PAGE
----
3 Answers | Add Yours
I like the fact that author Harper Lee never actually spells out the fact that Tom is innocent of the crimes of which he is accused. The reader is allowed to judge for himself/herself, but it becomes obvious to nearly every reader that Tom is innocent and that the Ewells are liars. Tom's treatment must seem extremely harsh to readers in the 21st century who were not alive 50 years ago when the remnants of the Tom Crow laws were still alive in the South. The fact that Tom is charged with a capital offense solely on the word of a family member of the victim without the benefit of other eyewitnesses or medical evidence of rape would produce public outrage today; few prosecutors would bring charges with such flimsy evidence. Tom is charged because he is black, Mayella Ewell is white, and because the jury
"... couldn't possibly be expected to take Tom Robinson's word against the Ewells'..." (Chapter 9)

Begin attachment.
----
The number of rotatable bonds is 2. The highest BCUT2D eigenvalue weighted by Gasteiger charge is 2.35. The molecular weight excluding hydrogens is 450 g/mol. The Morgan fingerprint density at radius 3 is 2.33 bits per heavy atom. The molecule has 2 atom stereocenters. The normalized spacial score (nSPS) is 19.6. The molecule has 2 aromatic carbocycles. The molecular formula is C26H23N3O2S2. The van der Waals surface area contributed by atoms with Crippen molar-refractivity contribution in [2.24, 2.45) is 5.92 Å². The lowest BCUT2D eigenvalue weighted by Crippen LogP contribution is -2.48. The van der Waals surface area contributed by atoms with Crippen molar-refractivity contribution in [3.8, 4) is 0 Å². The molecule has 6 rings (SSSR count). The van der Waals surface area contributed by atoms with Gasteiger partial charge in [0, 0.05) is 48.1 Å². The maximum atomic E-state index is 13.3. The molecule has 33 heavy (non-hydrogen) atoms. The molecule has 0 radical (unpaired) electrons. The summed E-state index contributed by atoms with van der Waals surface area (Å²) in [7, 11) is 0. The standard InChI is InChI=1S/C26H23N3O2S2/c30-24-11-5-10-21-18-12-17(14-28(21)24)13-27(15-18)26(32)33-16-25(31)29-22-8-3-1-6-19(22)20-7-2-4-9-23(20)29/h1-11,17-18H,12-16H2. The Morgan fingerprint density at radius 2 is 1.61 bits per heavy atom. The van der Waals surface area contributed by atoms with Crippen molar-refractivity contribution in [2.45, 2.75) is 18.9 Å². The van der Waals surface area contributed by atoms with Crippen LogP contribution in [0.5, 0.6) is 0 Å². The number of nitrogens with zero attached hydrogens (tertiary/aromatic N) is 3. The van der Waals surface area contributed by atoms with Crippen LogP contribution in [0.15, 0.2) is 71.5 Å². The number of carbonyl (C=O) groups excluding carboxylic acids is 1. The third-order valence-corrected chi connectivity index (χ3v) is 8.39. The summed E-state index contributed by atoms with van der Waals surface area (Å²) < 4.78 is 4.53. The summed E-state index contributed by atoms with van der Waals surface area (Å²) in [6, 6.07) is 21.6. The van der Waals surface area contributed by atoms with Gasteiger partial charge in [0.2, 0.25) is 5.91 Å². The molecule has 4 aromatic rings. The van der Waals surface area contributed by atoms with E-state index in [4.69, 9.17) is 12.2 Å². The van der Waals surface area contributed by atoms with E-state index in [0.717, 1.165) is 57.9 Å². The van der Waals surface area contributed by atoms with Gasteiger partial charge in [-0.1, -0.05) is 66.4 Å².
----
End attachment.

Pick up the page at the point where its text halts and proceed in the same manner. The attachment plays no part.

since in 1935 Alabama, a white man's word is always taken over the word of a black man. But this is not the cruelest blow against Tom. He is forced to face the possibility of a lynching and the indignity of being called "nigger" by both Bob and Mayella Ewell. Even the prosecutor, Horace Gilmer, repeatedly refers to Tom as "boy." Tom's wife, Helen, is denied work by the white community, who ostracize Tom's whole family. In the end, Tom is little more than a human target for the prison guards, who riddle his body with 23 bullet holes after Tom tries to escape.
Atticus isn't cruel towards Tom Robinson...he is the exact opposite of the Ewells.
The Ewells use the common belief that "all Negroes lie, that all Negroes are basically immoral beings, that all Negro men are not to be trusted around our women" to lure the jury to vote "guilty".
Atticus speaks outagainstthis belief and tries to make the jury understand what the Ewells are doing, and that all men are capable of good and evil.
Thanks for the answer, but how is Atticus cruel?
We’ve answered 317,385 questions. We can answer yours, too.Ask a question